|Appears in Collections:||Faculty of Health Sciences and Sport eTheses|
|Title:||A comparison between Talent Identification and Development (TID) for badminton in China and the UK|
|Authors:||Gao, Rita Y|
|Keywords:||Talent Identification Development (TID)|
|Publisher:||University of Stirling|
|Abstract:||Badminton England created the first world badminton championship in 1898, known as the All England Badminton Championship. Since 1992 badminton has been an Olympic sport consisting of five disciplines, with fifteen badminton medals offered at each Olympic Games. Great Britain (GB) badminton won two Olympic medals between 2000 and 2008. China Badminton won 38 Olympic medals between 1992 and 2012. This leads to a number of questions, not least of which is to understand the success of China Badminton when compared with GB badminton, and the reasons behind that success. The research set out below is a study into badminton talent identification and development (TID) in China and the United Kingdom (UK). The study compares and contrasts the relative success of the systems used in China and the UK, discussing the similarities and differences in both country’s badminton TID programmes. This research followed a mixed methodology using three different types of research. These included documentary analysis of both countries’ sports systems and badminton programmes from an existing wide range of documentation. A total of forty Chinese and British national badminton players participated in the questionnaire survey. Eight national coaches from both countries were chosen for semi-structured interviews. The results indicated significant differences in the application of TID in badminton in both countries: • The sport system’s impact on athlete’s development opportunities; • Differences in the identification of badminton talent progress; based on age and testing; • Differences in player development; training age, training hours and training years; • The age at which players specialise in badminton and the age at which they reach peak performance. This research presents world class badminton players’ comments on the attributes they considered were important to success. This study shows that specialisation in badminton at an early age and building up both the quantity and quality of training can have a long term beneficial effect on individual performance. This is complemented by the findings of this study that confirmed the importance of talent identification (TI) and talent development (TD) in high-performance badminton programmes. Therefore, to achieve success at an international level requires a player to specialise in badminton early in their life coupled with many hours of directed training.|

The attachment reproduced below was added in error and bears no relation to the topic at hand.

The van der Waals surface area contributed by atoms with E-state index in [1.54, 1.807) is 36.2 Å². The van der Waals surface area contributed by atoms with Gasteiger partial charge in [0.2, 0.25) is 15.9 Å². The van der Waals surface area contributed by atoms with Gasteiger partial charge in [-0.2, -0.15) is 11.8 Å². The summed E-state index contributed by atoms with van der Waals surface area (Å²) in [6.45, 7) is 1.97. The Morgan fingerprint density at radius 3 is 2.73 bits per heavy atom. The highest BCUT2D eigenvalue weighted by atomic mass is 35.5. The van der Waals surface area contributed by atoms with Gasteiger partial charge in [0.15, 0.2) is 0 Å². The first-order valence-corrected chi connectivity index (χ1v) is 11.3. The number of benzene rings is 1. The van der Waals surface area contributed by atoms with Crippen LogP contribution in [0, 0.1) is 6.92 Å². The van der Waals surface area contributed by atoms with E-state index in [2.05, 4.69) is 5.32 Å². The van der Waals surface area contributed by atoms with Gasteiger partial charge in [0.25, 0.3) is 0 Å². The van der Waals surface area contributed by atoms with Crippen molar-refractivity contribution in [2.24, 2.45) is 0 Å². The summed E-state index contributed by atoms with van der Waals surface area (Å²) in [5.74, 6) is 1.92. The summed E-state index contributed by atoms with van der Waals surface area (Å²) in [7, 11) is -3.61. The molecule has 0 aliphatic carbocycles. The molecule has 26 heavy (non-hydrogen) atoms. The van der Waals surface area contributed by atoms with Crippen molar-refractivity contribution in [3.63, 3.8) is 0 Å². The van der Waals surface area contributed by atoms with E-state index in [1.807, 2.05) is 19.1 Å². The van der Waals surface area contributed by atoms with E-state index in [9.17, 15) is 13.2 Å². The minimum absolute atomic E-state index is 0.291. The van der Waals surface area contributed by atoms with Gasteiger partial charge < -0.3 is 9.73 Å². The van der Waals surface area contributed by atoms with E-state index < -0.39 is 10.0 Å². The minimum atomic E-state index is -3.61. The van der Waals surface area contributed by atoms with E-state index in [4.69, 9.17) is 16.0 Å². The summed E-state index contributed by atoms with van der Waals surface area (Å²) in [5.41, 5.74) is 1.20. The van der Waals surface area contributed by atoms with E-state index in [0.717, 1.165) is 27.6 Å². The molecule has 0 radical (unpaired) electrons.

|Type:||Thesis or Dissertation|
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